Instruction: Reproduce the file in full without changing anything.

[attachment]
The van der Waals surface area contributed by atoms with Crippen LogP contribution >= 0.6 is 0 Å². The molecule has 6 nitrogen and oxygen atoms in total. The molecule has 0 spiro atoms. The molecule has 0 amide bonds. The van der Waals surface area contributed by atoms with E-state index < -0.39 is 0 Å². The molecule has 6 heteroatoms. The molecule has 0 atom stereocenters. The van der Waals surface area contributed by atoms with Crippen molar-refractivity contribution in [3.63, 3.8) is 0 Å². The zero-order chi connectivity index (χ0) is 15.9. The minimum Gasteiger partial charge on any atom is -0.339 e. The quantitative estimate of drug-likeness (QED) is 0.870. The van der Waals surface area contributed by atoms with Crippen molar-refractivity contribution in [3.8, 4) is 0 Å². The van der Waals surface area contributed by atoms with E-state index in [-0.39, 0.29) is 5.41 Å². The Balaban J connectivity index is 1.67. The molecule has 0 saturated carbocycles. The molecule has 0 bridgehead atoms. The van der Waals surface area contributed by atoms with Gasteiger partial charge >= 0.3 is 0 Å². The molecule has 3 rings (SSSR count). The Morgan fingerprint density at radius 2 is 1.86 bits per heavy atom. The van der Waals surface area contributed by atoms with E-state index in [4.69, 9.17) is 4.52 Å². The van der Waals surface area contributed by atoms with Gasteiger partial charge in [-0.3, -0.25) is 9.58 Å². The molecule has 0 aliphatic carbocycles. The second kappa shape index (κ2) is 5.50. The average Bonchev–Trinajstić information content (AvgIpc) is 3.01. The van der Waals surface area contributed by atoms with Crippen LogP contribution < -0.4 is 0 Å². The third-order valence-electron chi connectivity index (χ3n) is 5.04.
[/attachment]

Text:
The van der Waals surface area contributed by atoms with Crippen LogP contribution >= 0.6 is 0 Å². The molecule has 6 nitrogen and oxygen atoms in total. The molecule has 0 spiro atoms. The molecule has 0 amide bonds. The van der Waals surface area contributed by atoms with E-state index < -0.39 is 0 Å². The molecule has 6 heteroatoms. The molecule has 0 atom stereocenters. The van der Waals surface area contributed by atoms with Crippen molar-refractivity contribution in [3.63, 3.8) is 0 Å². The zero-order chi connectivity index (χ0) is 15.9. The minimum Gasteiger partial charge on any atom is -0.339 e. The quantitative estimate of drug-likeness (QED) is 0.870. The van der Waals surface area contributed by atoms with Crippen molar-refractivity contribution in [3.8, 4) is 0 Å². The van der Waals surface area contributed by atoms with E-state index in [-0.39, 0.29) is 5.41 Å². The Balaban J connectivity index is 1.67. The molecule has 0 saturated carbocycles. The molecule has 0 bridgehead atoms. The van der Waals surface area contributed by atoms with Gasteiger partial charge >= 0.3 is 0 Å². The molecule has 3 rings (SSSR count). The Morgan fingerprint density at radius 2 is 1.86 bits per heavy atom. The van der Waals surface area contributed by atoms with E-state index in [4.69, 9.17) is 4.52 Å². The van der Waals surface area contributed by atoms with Gasteiger partial charge in [-0.3, -0.25) is 9.58 Å². The molecule has 0 aliphatic carbocycles. The second kappa shape index (κ2) is 5.50. The average Bonchev–Trinajstić information content (AvgIpc) is 3.01. The van der Waals surface area contributed by atoms with Crippen LogP contribution < -0.4 is 0 Å². The third-order valence-electron chi connectivity index (χ3n) is 5.04.